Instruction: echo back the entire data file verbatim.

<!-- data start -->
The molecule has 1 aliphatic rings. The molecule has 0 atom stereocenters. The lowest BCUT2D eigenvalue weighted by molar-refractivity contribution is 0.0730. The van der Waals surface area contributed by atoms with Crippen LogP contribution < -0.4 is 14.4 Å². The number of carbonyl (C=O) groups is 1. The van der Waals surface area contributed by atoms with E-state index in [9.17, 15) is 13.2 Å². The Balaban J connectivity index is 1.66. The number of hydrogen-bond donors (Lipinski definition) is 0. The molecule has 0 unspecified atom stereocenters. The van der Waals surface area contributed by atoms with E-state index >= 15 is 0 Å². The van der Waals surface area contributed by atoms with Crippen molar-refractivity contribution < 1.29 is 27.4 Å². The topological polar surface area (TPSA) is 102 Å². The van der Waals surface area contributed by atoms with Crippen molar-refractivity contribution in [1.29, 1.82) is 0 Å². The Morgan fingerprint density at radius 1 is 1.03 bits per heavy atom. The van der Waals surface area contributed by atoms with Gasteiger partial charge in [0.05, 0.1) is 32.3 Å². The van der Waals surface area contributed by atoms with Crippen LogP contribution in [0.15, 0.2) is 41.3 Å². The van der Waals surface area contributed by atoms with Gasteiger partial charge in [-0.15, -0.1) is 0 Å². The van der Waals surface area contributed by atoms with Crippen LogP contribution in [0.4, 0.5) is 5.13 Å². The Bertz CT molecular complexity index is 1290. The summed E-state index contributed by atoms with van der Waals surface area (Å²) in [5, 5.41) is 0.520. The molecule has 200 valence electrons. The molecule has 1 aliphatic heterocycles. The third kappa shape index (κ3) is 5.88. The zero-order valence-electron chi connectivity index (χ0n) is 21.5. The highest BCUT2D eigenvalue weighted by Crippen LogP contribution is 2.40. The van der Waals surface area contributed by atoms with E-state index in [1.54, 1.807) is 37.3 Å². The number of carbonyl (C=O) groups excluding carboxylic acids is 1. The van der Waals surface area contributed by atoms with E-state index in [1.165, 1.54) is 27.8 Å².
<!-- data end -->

The molecule has 1 aliphatic rings. The molecule has 0 atom stereocenters. The lowest BCUT2D eigenvalue weighted by molar-refractivity contribution is 0.0730. The van der Waals surface area contributed by atoms with Crippen LogP contribution < -0.4 is 14.4 Å². The number of carbonyl (C=O) groups is 1. The van der Waals surface area contributed by atoms with E-state index in [9.17, 15) is 13.2 Å². The Balaban J connectivity index is 1.66. The number of hydrogen-bond donors (Lipinski definition) is 0. The molecule has 0 unspecified atom stereocenters. The van der Waals surface area contributed by atoms with E-state index >= 15 is 0 Å². The van der Waals surface area contributed by atoms with Crippen molar-refractivity contribution < 1.29 is 27.4 Å². The topological polar surface area (TPSA) is 102 Å². The van der Waals surface area contributed by atoms with Crippen molar-refractivity contribution in [1.29, 1.82) is 0 Å². The Morgan fingerprint density at radius 1 is 1.03 bits per heavy atom. The van der Waals surface area contributed by atoms with Gasteiger partial charge in [0.05, 0.1) is 32.3 Å². The van der Waals surface area contributed by atoms with Crippen LogP contribution in [0.15, 0.2) is 41.3 Å². The van der Waals surface area contributed by atoms with Gasteiger partial charge in [-0.15, -0.1) is 0 Å². The van der Waals surface area contributed by atoms with Crippen LogP contribution in [0.4, 0.5) is 5.13 Å². The Bertz CT molecular complexity index is 1290. The summed E-state index contributed by atoms with van der Waals surface area (Å²) in [5, 5.41) is 0.520. The molecule has 200 valence electrons. The molecule has 1 aliphatic heterocycles. The third kappa shape index (κ3) is 5.88. The zero-order valence-electron chi connectivity index (χ0n) is 21.5. The highest BCUT2D eigenvalue weighted by Crippen LogP contribution is 2.40. The van der Waals surface area contributed by atoms with E-state index in [1.54, 1.807) is 37.3 Å². The number of carbonyl (C=O) groups excluding carboxylic acids is 1. The van der Waals surface area contributed by atoms with E-state index in [1.165, 1.54) is 27.8 Å².